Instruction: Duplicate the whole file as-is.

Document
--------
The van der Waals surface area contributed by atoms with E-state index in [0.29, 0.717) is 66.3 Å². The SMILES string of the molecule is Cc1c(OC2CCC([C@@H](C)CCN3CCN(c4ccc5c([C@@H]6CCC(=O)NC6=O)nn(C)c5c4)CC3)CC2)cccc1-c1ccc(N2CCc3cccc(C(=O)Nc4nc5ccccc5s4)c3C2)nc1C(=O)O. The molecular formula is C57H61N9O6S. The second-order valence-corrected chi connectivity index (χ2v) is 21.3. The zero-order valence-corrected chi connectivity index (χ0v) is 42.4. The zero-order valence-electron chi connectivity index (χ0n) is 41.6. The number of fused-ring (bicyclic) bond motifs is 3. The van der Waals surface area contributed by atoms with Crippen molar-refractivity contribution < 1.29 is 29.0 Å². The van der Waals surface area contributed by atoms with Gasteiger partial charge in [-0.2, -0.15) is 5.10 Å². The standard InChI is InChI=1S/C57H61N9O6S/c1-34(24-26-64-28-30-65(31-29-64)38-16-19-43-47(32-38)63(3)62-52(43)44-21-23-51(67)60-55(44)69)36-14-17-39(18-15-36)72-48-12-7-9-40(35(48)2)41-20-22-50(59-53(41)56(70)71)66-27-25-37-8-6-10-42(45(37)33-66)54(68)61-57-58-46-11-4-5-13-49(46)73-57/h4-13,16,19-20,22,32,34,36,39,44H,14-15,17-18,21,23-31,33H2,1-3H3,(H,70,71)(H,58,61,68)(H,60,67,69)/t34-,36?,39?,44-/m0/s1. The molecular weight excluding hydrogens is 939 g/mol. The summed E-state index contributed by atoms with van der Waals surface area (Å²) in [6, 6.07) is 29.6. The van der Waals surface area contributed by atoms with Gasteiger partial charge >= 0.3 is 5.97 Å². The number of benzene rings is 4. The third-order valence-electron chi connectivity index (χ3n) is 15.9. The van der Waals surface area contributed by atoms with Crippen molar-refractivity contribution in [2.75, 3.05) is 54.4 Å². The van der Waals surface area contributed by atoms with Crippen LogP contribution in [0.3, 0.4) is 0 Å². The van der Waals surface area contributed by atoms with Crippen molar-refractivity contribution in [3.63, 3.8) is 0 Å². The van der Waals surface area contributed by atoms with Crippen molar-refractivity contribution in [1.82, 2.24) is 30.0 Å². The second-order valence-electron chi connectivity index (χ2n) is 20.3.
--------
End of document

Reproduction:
The van der Waals surface area contributed by atoms with E-state index in [0.29, 0.717) is 66.3 Å². The SMILES string of the molecule is Cc1c(OC2CCC([C@@H](C)CCN3CCN(c4ccc5c([C@@H]6CCC(=O)NC6=O)nn(C)c5c4)CC3)CC2)cccc1-c1ccc(N2CCc3cccc(C(=O)Nc4nc5ccccc5s4)c3C2)nc1C(=O)O. The molecular formula is C57H61N9O6S. The second-order valence-corrected chi connectivity index (χ2v) is 21.3. The zero-order valence-corrected chi connectivity index (χ0v) is 42.4. The zero-order valence-electron chi connectivity index (χ0n) is 41.6. The number of fused-ring (bicyclic) bond motifs is 3. The van der Waals surface area contributed by atoms with Crippen molar-refractivity contribution < 1.29 is 29.0 Å². The van der Waals surface area contributed by atoms with Gasteiger partial charge in [-0.2, -0.15) is 5.10 Å². The standard InChI is InChI=1S/C57H61N9O6S/c1-34(24-26-64-28-30-65(31-29-64)38-16-19-43-47(32-38)63(3)62-52(43)44-21-23-51(67)60-55(44)69)36-14-17-39(18-15-36)72-48-12-7-9-40(35(48)2)41-20-22-50(59-53(41)56(70)71)66-27-25-37-8-6-10-42(45(37)33-66)54(68)61-57-58-46-11-4-5-13-49(46)73-57/h4-13,16,19-20,22,32,34,36,39,44H,14-15,17-18,21,23-31,33H2,1-3H3,(H,70,71)(H,58,61,68)(H,60,67,69)/t34-,36?,39?,44-/m0/s1. The molecular weight excluding hydrogens is 939 g/mol. The summed E-state index contributed by atoms with van der Waals surface area (Å²) in [6, 6.07) is 29.6. The van der Waals surface area contributed by atoms with Gasteiger partial charge >= 0.3 is 5.97 Å². The number of benzene rings is 4. The third-order valence-electron chi connectivity index (χ3n) is 15.9. The van der Waals surface area contributed by atoms with Crippen molar-refractivity contribution in [2.75, 3.05) is 54.4 Å². The van der Waals surface area contributed by atoms with Crippen LogP contribution in [0.3, 0.4) is 0 Å². The van der Waals surface area contributed by atoms with Crippen molar-refractivity contribution in [3.63, 3.8) is 0 Å². The van der Waals surface area contributed by atoms with Crippen molar-refractivity contribution in [1.82, 2.24) is 30.0 Å². The second-order valence-electron chi connectivity index (χ2n) is 20.3.